BEIRUT (AP) – When black smoke billowed into the sky, Shiva Karout walked out of her gym with her colleagues and customers to watch. His gym, Barbell House, is located just along the coastal road from the port of Beirut where a fire broke out. They were curious.
Then a first boom shook them, and the curiosity turned to fear to realize how close they were. “We got a little scared and we all went back in,” Karout said. Tense moments passed, waiting inside, and one of his customers panicked and ran out. Karout went after him.
That was when hell broke out. A giant explosion threw up a tall mushroom cloud and sucked out the air and a wave of destructive energy shot over Lebanon̵
The force threw Karout to the ground. He was cut and bruised, his full arm and leg tattoos of the Hindu god Shiva, after whom he is named, punctured with laces and blood clots.
But his gym – and everyone still in it – took the plunge. It shattered the windows, punched holes in the walls. Blood stains now the welcome desk. One of his clients suffered a head injury and is in a coma in a hospital and almost a dozen others received medium to severe injuries.
The flashing moment, when a heavy fire on the horizon turned into an unimaginable burst of megatonnage, united Beirutis in a shared trauma and on Wednesday the next day they were still rolling with it and its aftermath..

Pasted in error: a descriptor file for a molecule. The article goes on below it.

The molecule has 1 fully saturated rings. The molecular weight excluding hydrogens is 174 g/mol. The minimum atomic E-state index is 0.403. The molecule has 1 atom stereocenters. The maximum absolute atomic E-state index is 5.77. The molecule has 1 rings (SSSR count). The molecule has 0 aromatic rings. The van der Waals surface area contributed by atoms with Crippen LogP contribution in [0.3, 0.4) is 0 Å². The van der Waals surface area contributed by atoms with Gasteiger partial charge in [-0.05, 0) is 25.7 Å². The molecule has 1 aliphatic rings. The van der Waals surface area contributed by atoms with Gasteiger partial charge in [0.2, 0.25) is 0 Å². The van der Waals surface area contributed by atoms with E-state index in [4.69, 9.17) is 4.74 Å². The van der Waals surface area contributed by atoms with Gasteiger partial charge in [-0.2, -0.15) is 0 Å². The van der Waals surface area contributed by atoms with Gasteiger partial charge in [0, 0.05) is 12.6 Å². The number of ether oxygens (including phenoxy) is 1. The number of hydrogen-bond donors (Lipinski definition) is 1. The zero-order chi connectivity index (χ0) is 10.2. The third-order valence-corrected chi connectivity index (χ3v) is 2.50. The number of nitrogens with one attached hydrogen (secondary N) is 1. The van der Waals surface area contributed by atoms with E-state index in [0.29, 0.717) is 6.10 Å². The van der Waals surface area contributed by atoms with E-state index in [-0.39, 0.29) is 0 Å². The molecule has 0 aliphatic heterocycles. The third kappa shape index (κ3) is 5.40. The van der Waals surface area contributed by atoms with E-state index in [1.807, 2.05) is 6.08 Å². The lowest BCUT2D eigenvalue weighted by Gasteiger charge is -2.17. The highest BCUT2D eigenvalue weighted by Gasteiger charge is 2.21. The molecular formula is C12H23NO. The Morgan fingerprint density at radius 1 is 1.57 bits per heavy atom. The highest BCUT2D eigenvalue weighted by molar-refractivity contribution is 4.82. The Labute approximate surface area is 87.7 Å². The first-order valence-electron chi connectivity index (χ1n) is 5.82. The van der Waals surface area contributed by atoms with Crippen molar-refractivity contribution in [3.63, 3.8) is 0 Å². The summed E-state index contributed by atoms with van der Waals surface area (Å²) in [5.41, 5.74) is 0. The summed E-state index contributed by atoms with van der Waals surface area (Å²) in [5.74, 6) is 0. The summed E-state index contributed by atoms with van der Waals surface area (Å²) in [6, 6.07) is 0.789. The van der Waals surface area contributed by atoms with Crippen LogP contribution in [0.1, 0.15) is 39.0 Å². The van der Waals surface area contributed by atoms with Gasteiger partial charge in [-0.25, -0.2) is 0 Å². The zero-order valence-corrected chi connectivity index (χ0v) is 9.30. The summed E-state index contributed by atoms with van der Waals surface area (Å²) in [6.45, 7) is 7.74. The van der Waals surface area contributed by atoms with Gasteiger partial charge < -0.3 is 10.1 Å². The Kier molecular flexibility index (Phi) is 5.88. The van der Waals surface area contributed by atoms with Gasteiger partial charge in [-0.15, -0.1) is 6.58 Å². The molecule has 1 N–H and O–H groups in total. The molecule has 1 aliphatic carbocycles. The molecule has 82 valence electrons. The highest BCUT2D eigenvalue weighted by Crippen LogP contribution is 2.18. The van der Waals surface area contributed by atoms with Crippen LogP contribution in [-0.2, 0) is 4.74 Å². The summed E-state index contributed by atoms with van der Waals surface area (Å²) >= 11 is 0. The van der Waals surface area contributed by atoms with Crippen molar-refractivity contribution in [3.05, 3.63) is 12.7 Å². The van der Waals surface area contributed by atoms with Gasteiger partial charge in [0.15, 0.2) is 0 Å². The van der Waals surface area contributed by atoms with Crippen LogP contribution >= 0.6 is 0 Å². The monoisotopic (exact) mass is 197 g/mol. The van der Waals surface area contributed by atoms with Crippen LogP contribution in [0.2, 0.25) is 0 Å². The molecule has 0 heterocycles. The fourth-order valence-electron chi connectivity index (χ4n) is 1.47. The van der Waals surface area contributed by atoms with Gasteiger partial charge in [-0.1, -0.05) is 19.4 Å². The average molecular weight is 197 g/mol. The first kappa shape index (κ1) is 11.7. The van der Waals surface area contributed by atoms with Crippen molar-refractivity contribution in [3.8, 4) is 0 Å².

In several videos posted on social media, whether shot from high-rise buildings or balconies nearby, it immediately strikes with the same blunt force: Rising black smoke, then a sudden freight train of dust and pink smoke that barrels over the city at the camera and sends it – and anyone who holds it – tumbles amidst wrecks and confusion.
When the initial smoke movement rose on Tuesday afternoon, a team of 10 firefighters competed to the port of Beirut to put out the fire that raged in warehouse 12, a row of warehouses at the water’s edge next to the port’s large grain silo.
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“They went down and thought it was caused by fireworks,” a firefighter named Freddy said of his colleagues who first responded. He asked to be identified only by his first name in order to speak freely with the Associated Press about the events that are still under investigation. Pops and lightning lit up the smoke, and it was reported that the original fire started a stack of fireworks stored there.
The team was on the episode when the giant explosion around 18:05 blew up a crater in the harbor and turned every building into twisted metal. It is under investigation whether the fire affected the cargo of 2,750 tonnes of ammonium nitrate – a highly explosive fertilizer component – that had been stored there since 2013.
Freddy and the other team of firefighters arrived about 20 minutes later. They each took part of the port. For the next 24 hours, they pulled out bodies – Freddy said he found 10 – but only one was one of their fellow firefighters, Sahar.